Now imagine what Fong Lee’s family is going through.  Whatever you may think of this case, put yourself in the Lee’s family’s place and consider their perspective.  They lost their son in a case full of contradictions, suspicious facts, and errors.  The officer who killed their son, under investigation for numerous acts of excessive force especially against young men of color, is exonerated of charges.  The judge, assuring them that they have time for lunch, does not bother to wait for them to return before announcing the verdict and locking the doors.  Your son, your brother, has been shot eight times and there’s no bringing him back.  And there seems like there will be no justice.  Just imagine that.  If you can.


Despite the devastation of losing their family member to violence and the prolonged agony of seeking justice through the justice system, the Lee family has been positive, strong, and courageous.  At meetings, they make sure everyone has water and food, they ask how you’re doing, they ask about your family, they smile and try to remain upbeat and calm even when they are told the odds are against them.  They are patient when conversations need to be translated into Hmong and English.  They smile, they thank you for your involvement, they are positive and strong even though they are struggling against a system set up to protect the man who killed their son.


Local communities from all walks of life have been supportive of the Lee family and one amazing thing to come out of this is the solidarity people have shown across communities.  Now is the time for national Asian American leadership and activists to step up.  It’s time for the academics, intelligentsia, bloggers and reporters to write about and raise awareness around Fong Lee’s tragic death. It’s time for the Asian American politicians and political groups to make public statements of support and show the Lee family that they have an entire nation of people behind them. And it’s time for the Asian American poets, artists, rappers, and musicians to create work, to breath life into this movement and make sure Lee is remembered, and that this terrible tragedy is pondered beyond this time and place.


Information on the rally and press conference below. 


WHAT Press Conference and Rally to announce the Lee family’s decision to appeal their wrongful death suit against the Minneapolis Police Department to the Supreme Court.   The Lee family has retained the law firm Hilliard, Muñoz, Gonzales ( in the shooting death of their teenage son Fong Lee by Minneapolis police officer Jason Andersen, who was recently fired because of a federal indictment in another brutality charge.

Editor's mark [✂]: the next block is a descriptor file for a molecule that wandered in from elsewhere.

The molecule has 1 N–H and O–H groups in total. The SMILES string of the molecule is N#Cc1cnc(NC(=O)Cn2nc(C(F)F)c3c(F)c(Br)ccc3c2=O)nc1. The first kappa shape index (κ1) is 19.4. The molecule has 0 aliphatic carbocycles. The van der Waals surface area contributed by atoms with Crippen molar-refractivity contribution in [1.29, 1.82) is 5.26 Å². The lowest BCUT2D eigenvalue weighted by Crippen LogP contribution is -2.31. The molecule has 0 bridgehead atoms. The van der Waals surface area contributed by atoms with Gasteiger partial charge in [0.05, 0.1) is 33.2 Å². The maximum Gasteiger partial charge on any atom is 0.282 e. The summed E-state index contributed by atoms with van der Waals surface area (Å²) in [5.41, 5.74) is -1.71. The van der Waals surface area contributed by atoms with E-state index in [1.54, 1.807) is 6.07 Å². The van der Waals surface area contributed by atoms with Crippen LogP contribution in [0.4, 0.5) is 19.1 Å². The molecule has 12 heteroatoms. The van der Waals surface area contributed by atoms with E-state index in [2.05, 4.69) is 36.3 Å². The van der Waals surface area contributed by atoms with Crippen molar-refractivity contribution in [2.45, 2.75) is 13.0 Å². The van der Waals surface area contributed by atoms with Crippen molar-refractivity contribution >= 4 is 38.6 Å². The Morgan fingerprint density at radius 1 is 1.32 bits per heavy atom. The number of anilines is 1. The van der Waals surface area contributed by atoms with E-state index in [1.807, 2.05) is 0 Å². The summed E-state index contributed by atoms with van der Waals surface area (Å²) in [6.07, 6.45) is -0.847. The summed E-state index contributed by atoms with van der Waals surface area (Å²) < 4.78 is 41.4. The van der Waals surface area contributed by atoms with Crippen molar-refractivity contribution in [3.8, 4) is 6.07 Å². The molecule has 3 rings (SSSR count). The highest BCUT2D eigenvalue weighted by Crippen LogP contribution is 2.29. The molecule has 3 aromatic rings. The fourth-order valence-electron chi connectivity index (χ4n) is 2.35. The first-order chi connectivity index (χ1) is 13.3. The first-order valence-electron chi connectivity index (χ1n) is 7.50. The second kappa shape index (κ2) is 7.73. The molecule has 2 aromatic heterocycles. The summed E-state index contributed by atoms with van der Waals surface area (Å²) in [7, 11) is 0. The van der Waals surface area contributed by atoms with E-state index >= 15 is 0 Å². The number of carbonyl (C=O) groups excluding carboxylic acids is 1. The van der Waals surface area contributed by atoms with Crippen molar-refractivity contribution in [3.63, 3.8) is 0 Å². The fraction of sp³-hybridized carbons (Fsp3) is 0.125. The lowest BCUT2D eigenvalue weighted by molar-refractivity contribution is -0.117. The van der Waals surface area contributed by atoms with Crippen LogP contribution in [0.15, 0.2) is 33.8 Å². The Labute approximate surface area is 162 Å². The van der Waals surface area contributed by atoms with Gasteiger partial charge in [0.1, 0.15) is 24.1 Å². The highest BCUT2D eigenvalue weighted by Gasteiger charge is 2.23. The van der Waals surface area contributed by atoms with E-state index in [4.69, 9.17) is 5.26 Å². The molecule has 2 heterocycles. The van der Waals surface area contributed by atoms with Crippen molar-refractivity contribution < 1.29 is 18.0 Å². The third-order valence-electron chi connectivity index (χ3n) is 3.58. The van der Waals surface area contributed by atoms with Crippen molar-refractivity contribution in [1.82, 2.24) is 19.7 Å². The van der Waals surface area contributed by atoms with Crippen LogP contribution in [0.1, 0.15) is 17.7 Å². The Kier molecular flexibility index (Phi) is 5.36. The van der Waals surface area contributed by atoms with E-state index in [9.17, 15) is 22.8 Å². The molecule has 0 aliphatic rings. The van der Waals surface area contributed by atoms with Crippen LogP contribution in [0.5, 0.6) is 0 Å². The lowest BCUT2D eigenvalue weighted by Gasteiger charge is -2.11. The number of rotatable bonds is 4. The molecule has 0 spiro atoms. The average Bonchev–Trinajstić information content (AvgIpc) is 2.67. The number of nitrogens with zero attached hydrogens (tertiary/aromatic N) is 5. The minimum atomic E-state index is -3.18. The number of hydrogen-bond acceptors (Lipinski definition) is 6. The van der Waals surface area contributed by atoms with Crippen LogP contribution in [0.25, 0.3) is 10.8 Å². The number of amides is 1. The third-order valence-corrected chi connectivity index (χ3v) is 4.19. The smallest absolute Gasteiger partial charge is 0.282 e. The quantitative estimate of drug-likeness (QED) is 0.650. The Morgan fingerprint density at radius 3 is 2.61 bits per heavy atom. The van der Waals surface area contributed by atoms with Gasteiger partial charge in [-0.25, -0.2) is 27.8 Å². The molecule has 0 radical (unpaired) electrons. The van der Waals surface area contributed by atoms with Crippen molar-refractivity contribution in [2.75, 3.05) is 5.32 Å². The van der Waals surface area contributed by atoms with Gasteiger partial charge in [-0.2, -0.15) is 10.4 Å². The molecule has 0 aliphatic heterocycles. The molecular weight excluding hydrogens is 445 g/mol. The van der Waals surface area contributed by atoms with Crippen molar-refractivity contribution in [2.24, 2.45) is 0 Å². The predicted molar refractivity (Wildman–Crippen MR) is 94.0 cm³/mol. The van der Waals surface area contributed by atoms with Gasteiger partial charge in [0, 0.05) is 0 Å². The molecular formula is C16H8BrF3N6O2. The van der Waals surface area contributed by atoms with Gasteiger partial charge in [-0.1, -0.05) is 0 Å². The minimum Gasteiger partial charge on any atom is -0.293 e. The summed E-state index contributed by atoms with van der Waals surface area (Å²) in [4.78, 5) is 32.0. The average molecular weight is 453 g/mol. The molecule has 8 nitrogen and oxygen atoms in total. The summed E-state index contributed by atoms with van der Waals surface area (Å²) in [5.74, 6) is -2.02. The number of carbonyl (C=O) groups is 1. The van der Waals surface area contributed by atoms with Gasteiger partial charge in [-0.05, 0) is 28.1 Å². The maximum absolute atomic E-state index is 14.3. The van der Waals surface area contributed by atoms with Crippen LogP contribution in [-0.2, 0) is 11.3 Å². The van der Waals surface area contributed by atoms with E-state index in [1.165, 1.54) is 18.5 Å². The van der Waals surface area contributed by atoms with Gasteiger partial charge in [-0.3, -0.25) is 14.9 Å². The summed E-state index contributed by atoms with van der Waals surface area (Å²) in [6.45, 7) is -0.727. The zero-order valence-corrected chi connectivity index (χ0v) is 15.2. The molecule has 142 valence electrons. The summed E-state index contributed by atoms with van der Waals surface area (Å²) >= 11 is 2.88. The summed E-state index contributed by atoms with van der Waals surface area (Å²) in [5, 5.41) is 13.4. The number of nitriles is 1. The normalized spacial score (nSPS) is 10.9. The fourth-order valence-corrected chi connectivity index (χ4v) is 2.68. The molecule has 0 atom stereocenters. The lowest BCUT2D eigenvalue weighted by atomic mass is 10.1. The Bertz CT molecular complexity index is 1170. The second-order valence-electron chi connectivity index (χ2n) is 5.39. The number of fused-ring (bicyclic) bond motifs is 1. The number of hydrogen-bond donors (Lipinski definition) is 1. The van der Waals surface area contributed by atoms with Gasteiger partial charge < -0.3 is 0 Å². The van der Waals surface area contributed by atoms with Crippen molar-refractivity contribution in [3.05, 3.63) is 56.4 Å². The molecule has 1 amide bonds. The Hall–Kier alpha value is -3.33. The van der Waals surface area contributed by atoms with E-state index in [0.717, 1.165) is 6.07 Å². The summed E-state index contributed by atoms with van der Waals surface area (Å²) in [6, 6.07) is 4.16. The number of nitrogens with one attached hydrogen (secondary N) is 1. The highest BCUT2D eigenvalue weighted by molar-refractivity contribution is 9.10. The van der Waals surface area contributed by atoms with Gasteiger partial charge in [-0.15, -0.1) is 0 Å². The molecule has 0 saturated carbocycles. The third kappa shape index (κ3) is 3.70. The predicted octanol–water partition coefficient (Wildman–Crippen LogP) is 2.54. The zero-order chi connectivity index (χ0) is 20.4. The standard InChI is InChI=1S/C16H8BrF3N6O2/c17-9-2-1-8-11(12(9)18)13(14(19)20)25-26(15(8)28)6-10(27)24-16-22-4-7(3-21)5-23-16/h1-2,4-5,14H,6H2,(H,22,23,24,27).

WHEN  Saturday, October 2, 1:00 p.m.


WHERE Cityview Elementary School, where Fong Lee was killed.

3350 North 4th Street

Minneapolis, MN55412


WHO This press conference is being organized by the Justice for Fong Lee Committee and the family of Fong Lee.  Family members and Janelle Yang, the legal contact for the family, will be making statements about the appeal.  Community organizations and leaders will also be making statements of support.


WHY  The family and community were shocked and angered by the 2009 verdict in their wrongful death suit as well as the district court’s recent denial for an appeal.  They view these decisions as part of a growing pattern of police misconduct and lack of accountability in the Twin Cities. Under new representation from the firm Hilliard, Muñoz, Gonzales, the Lee family is appealing their wrongful death suit to the Supreme Court. 



On July 22, 2006, Hmong teenager Fong Lee was with a group of friends riding bikes near the NorthMinneapolisCityviewElementary School when Minneapolis police officers chased them across the playground.  Officer Jason Andersen shot Fong Lee eight times, in the back, side, and then five more shots into Lee’s chest as he lay on the ground.  Andersen stated he was justified in the killing, claiming that Lee pointed a gun at him.  He was cleared by the MPD’s internal investigation even though neighborhood eyewitnesses were not interviewed, many of whom contradicted the police officers' version of events in community press reports.

In 2009 the family of Fong Lee brought a wrongful death lawsuit again the City of Minneapolis and Jason Andersen, citing surveillance cameras that showed Fong Lee did not have a gun and evidence that demonstrated that the gun found at the scene had been in police custody, suggesting that the gun had been planted.  When an all-white jury found that Anderson had not used “excessive force” in killing 19-year old Fong Lee, community members held numerous rallies to continue to demand justice in what they saw as a police cover-up.

The family has since appealed to the U.S. Court of Appeals for a new trial, which has been denied.  Now, under the representation of Hilliard, Muñoz, and Gonzales, the family of Fong Lee is taking their case to the Supreme Court, in hopes that national attention will result in a new trial of this egregious police action. 

            Jason Andersen was first in the media’s eye with his shooting death of Fong Lee but he has remained a contentious member of the Minneapolis police force.  In September 2009 Police Chief Tim Dolan fired Andersen for violating the department’s ethics policy because of a dropped domestic assault charge.  A state arbitrator returned Andersen to the force after the police union grieved the firing.  Andersen is currently being indicted on federal charges for allegedly abusing a black teenager while part of the notorious and now-defunct Metro Gang Strike Force. On September 22, 2010 he was fired for a second time for violating the department’s code on “truthfulness” about this incident in which he allegedly kicked the teen in the head.